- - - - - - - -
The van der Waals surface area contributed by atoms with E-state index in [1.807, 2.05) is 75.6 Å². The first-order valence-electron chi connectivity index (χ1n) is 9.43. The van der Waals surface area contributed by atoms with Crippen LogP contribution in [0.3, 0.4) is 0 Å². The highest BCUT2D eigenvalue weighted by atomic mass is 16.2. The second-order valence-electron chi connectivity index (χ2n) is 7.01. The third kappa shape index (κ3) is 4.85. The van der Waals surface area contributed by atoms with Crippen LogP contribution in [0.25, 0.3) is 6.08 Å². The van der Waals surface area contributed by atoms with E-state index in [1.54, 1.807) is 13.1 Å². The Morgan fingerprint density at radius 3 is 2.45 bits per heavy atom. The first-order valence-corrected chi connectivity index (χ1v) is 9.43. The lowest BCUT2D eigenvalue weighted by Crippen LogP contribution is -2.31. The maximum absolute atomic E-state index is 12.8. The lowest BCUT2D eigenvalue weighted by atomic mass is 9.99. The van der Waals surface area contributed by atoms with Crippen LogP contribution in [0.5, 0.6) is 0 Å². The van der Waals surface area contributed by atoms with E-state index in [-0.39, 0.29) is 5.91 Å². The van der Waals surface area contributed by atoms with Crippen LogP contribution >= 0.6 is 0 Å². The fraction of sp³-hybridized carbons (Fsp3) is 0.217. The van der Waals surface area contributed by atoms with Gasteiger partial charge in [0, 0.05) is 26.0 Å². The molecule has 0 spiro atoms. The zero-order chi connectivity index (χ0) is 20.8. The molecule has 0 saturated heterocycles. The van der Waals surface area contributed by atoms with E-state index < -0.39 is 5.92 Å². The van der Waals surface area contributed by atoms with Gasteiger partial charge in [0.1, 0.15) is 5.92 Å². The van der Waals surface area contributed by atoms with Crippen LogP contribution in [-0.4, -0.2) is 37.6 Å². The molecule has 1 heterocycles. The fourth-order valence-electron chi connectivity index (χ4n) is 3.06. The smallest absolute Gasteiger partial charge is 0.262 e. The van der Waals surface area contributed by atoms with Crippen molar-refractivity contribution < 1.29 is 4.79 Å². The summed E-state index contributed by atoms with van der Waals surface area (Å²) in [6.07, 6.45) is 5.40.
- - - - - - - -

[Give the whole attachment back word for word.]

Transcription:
The van der Waals surface area contributed by atoms with E-state index in [1.807, 2.05) is 75.6 Å². The first-order valence-electron chi connectivity index (χ1n) is 9.43. The van der Waals surface area contributed by atoms with Crippen LogP contribution in [0.3, 0.4) is 0 Å². The highest BCUT2D eigenvalue weighted by atomic mass is 16.2. The second-order valence-electron chi connectivity index (χ2n) is 7.01. The third kappa shape index (κ3) is 4.85. The van der Waals surface area contributed by atoms with Crippen LogP contribution in [0.25, 0.3) is 6.08 Å². The van der Waals surface area contributed by atoms with E-state index in [1.54, 1.807) is 13.1 Å². The Morgan fingerprint density at radius 3 is 2.45 bits per heavy atom. The first-order valence-corrected chi connectivity index (χ1v) is 9.43. The lowest BCUT2D eigenvalue weighted by Crippen LogP contribution is -2.31. The maximum absolute atomic E-state index is 12.8. The lowest BCUT2D eigenvalue weighted by atomic mass is 9.99. The van der Waals surface area contributed by atoms with Crippen LogP contribution in [0.5, 0.6) is 0 Å². The van der Waals surface area contributed by atoms with E-state index in [-0.39, 0.29) is 5.91 Å². The van der Waals surface area contributed by atoms with Crippen LogP contribution >= 0.6 is 0 Å². The fraction of sp³-hybridized carbons (Fsp3) is 0.217. The van der Waals surface area contributed by atoms with Gasteiger partial charge in [0, 0.05) is 26.0 Å². The molecule has 0 spiro atoms. The zero-order chi connectivity index (χ0) is 20.8. The molecule has 0 saturated heterocycles. The van der Waals surface area contributed by atoms with E-state index < -0.39 is 5.92 Å². The van der Waals surface area contributed by atoms with Gasteiger partial charge in [0.1, 0.15) is 5.92 Å². The van der Waals surface area contributed by atoms with Crippen LogP contribution in [-0.4, -0.2) is 37.6 Å². The molecule has 1 heterocycles. The fourth-order valence-electron chi connectivity index (χ4n) is 3.06. The smallest absolute Gasteiger partial charge is 0.262 e. The van der Waals surface area contributed by atoms with Crippen molar-refractivity contribution < 1.29 is 4.79 Å². The summed E-state index contributed by atoms with van der Waals surface area (Å²) in [6.07, 6.45) is 5.40.